Your mama's a fine
woman, and so are you.

The way you look at her and
the way she looks at you...

It's true. I don't care.
You can have her.

- I never wanna see you again.
- Megan.

I hope you die and I
hope you go to hell.

Tell your father they
turned him down.

McGill. You're just
in time for the mail.

Hell with the mail.

The boss wants this
telegram sent right now.

All right.


He's gone.

What? Who?

The preacher. Packed up and left.

But why?

Where to?

I don't know. He must
have left before sunup.


He must have gone to tell LaHood
about the vote last night.

With his bedroll and coat?

Well, I can't believe
that he's gone.

I mean, it's not like him. He
would have said something to us.

Well, I reckon we'll survive.

All this talk about fighting,
no wonder he's gone.

What's that supposed to mean?

LaHood and Marshal
Stockburn be damned.

Isn't that what you
decided last night?

I spoke my mind, if
that's what you mean.

You got the rest of them to
vote your way, didn't you?

They voted their conscience.

They voted to fight.

Damn right. If that's
what it comes to.

You think they'd have voted that
way before the preacher came?

Or if they knew he
wouldn't be here?

They voted to stick together.

The preacher was
holding them together.

They knew he helped you in town.

They watched him stand up to that
animal LaHood sent out here.

They were counting on him
to beat LaHood himself.

I reckon I did all right by
you before he came. Didn't I?

Damned if that don't cut it.

LaHood dammed up the creek.

If you'd accepted LaHood's offer,
this never would have happened.

Ten, 20...

and 30.

Thank you, Miss Halper.
Come back and see us.

Reverend. What can I do for you?

There you are.

Well, I reckon it's
time to pack up

the missis and light out of here.

Sure don't seem like
we got much choice.

How about you, Barret? Any ideas?

Where's the preacher?
He'll know what to do.

He ain't here.

- You mean he's gone?
- He...

He went to tell LaHood
that we turned him down.

But before he left...

he said that if anything happened,

that he hoped we'd
do like he'd do...

if he was here.


I don't know.

I suppose we could dry-pan for a
couple days, come to think of it.

I know he'd hate to see us quit,
without we gave it our best.

Let's play it out a couple
days. What can we lose?

One nugget. I'd like to
find me one big nugget.

I'd shove it so far
up LaHood's ass, it'd

wink at him when he
washes his teeth.

You got sand, Barret...

but you can't lie worth a damn.

With the preacher gone
and LaHood on the

warpath, your life
won't be worth spit.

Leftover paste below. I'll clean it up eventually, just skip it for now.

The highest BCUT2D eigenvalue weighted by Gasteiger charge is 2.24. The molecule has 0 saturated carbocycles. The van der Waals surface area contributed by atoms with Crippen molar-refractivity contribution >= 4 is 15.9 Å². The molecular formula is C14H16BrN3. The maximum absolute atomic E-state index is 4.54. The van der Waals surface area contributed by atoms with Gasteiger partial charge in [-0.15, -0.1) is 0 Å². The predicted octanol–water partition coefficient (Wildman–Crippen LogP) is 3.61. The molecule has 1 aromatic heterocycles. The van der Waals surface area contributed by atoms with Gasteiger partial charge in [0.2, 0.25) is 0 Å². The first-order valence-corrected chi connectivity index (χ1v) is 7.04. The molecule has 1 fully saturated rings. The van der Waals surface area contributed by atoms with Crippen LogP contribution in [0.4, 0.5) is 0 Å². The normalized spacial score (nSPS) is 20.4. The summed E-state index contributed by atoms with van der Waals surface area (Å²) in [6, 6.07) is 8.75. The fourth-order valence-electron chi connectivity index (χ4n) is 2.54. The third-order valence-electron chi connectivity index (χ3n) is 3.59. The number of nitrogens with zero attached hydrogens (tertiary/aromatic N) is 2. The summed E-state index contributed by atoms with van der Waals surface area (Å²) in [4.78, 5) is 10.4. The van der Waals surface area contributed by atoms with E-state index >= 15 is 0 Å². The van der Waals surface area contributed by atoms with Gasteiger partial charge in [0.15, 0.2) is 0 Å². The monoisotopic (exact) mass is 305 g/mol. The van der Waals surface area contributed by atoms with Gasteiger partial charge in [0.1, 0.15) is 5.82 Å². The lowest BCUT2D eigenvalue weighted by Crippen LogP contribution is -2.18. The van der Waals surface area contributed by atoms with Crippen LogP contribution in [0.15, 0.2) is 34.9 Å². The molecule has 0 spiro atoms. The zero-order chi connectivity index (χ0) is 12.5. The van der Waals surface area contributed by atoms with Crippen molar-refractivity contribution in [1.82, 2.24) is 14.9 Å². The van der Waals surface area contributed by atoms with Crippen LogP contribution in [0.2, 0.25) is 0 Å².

If I was you, I'd pack
them two ladies and git.



You angry at me?

No. Whatever gave you that notion?

You angry at Mama, then?

Well, I wouldn't say
that. Not angry.

She hurt your feelings, didn't
she? I know how that feels.

Yeah, well...

let's talk about it later, huh?

Hull, can I borrow the mare?

Can you saddle her?

I already did.

Sure, take her out for a stretch.

Rich, by Christ.

Sweet Holy Ghost,
I've struck it rich.

Gossage, look at this.



Look at this.

Eddie. Teddy.

You pair of clodpolls.

Come see what your daddy
pulled out of the stream.


You sugar-legged toad, I beat you.

Look at this. Old
Spider's struck it rich.

- What you got there, Daddy?
- What's it look like...

you brainless barn owl? It's gold.


Go get the mules.

We're going to town.

- Us? We're going to town.
- We're going to town.

Sarah, I wanna apologise if
anything I've said or done...

is gonna stand between us.

Can't think of any such.

Sure looks like
Spider's payday come.


Maybe it's just his turn, like it
was your turn a couple days ago.

Well, at least someone will leave

Carbon Canyon a few
dollars richer.

Looks like.

When we all pack up...

there's room in my
waggon for anything

you're wanting to take with you.

Are you asking us to
leave here with you?

Well, I reckon we're
all going, aren't we?

Damn it, Sarah, ever
since your daddy died...

I've done the best I could
to help you and Megan...

without putting any
conditions on it. I'm

putting one on. You
owe me the truth.

Now, what do you have against me?


Is there a chance for
us being together?

You are the decentest man
I ever met, Hull Barret.

The answer is yes.

- Sarah.
- Hull...

I apologise...

for being so high-strung lately.

It's just that I...

I've been so confused.

With everything
that's been going on,

it's a wonder we all ain't crazy.

But we've got nothing
more to worry about.

We'll start all over
again some place new.

The three of us.

And the first town
we get to, we'll

find ourselves another preacher.


Another preacher.

Come to see how the
rich folks do it?


Your mama know where you are?

I don't tell her everything.

She wouldn't like it much
if she knew you were here.

I'm 15, same age as
her when she got

married. I can do whatever I want.

You want me to show
you around? That

is why you came here, isn't it?

Three-quarters of a
mile up the stream,

we diverted half of Cobalt Creek.

It flows through a ditch along
the contours of the slope.

It ends up about 100
yards up yonder.

- It can't just end.
- Well, it doesn't really.

It flows into a length
of 3-foot pipe...

and then that flows
downslope real steep...

and then that narrows
to a 2-foot pipe...

and then a 1-foot
pipe. All that time,

that water's going down slow...

but picks up speed...

and it picks up force by
going into a thinner pipe.

It hurts my ears.

By the time the water
reaches the monitor...

I got about 200 pounds of
pressure per square inch.

I could blast that gravel
out of that cliff...

then it washes down
into the bed and

then it travels
through the sluice.

It looks like hell.

You know, I can get 20 tons
of gravel a day on this rig.

So, tell me, what did you
really come up here for?

I was just riding. Figured
I'd take a look around.


I'm wanting to take
a look too. At you.

Real close.

Look what I got me, boys.
A tin pan's daughter.

No, please, stop. No.

Get up on her, Josh.